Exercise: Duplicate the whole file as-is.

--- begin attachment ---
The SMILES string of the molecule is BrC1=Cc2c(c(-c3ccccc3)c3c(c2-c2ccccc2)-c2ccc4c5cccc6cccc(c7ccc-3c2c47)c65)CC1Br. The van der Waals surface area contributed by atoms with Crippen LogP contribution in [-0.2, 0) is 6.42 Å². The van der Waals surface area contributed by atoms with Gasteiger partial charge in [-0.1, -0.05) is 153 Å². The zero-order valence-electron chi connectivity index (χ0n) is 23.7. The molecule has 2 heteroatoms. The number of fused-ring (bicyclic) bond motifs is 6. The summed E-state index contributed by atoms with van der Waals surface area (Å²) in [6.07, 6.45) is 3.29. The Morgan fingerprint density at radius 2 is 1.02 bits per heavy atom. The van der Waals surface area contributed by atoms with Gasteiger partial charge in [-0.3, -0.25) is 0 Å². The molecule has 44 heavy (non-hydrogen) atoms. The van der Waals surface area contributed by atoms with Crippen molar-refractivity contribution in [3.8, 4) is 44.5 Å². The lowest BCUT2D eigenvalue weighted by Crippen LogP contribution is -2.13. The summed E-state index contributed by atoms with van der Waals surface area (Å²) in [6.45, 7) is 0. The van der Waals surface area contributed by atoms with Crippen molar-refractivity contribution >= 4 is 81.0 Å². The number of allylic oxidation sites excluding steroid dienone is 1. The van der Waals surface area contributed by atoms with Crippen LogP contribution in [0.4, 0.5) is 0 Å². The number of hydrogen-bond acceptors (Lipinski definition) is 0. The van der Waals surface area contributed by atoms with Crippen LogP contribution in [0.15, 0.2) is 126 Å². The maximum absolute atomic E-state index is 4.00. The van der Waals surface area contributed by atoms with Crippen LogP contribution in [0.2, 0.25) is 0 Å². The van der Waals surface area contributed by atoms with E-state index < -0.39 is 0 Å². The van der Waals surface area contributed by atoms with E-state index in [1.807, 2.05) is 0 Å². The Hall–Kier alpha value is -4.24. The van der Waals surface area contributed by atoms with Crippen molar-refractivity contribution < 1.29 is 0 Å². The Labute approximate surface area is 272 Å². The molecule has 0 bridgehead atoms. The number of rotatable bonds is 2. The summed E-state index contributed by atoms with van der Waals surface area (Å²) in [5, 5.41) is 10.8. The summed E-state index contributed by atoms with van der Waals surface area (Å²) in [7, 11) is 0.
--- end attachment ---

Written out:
The SMILES string of the molecule is BrC1=Cc2c(c(-c3ccccc3)c3c(c2-c2ccccc2)-c2ccc4c5cccc6cccc(c7ccc-3c2c47)c65)CC1Br. The van der Waals surface area contributed by atoms with Crippen LogP contribution in [-0.2, 0) is 6.42 Å². The van der Waals surface area contributed by atoms with Gasteiger partial charge in [-0.1, -0.05) is 153 Å². The zero-order valence-electron chi connectivity index (χ0n) is 23.7. The molecule has 2 heteroatoms. The number of fused-ring (bicyclic) bond motifs is 6. The summed E-state index contributed by atoms with van der Waals surface area (Å²) in [6.07, 6.45) is 3.29. The Morgan fingerprint density at radius 2 is 1.02 bits per heavy atom. The van der Waals surface area contributed by atoms with Gasteiger partial charge in [-0.3, -0.25) is 0 Å². The molecule has 44 heavy (non-hydrogen) atoms. The van der Waals surface area contributed by atoms with Crippen molar-refractivity contribution in [3.8, 4) is 44.5 Å². The lowest BCUT2D eigenvalue weighted by Crippen LogP contribution is -2.13. The summed E-state index contributed by atoms with van der Waals surface area (Å²) in [6.45, 7) is 0. The van der Waals surface area contributed by atoms with Crippen molar-refractivity contribution >= 4 is 81.0 Å². The number of allylic oxidation sites excluding steroid dienone is 1. The van der Waals surface area contributed by atoms with Crippen LogP contribution in [0.4, 0.5) is 0 Å². The number of hydrogen-bond acceptors (Lipinski definition) is 0. The van der Waals surface area contributed by atoms with Crippen LogP contribution in [0.15, 0.2) is 126 Å². The maximum absolute atomic E-state index is 4.00. The van der Waals surface area contributed by atoms with Crippen LogP contribution in [0.2, 0.25) is 0 Å². The van der Waals surface area contributed by atoms with E-state index < -0.39 is 0 Å². The van der Waals surface area contributed by atoms with E-state index in [1.807, 2.05) is 0 Å². The Hall–Kier alpha value is -4.24. The van der Waals surface area contributed by atoms with Crippen molar-refractivity contribution < 1.29 is 0 Å². The Labute approximate surface area is 272 Å². The molecule has 0 bridgehead atoms. The number of rotatable bonds is 2. The summed E-state index contributed by atoms with van der Waals surface area (Å²) in [5, 5.41) is 10.8. The summed E-state index contributed by atoms with van der Waals surface area (Å²) in [7, 11) is 0.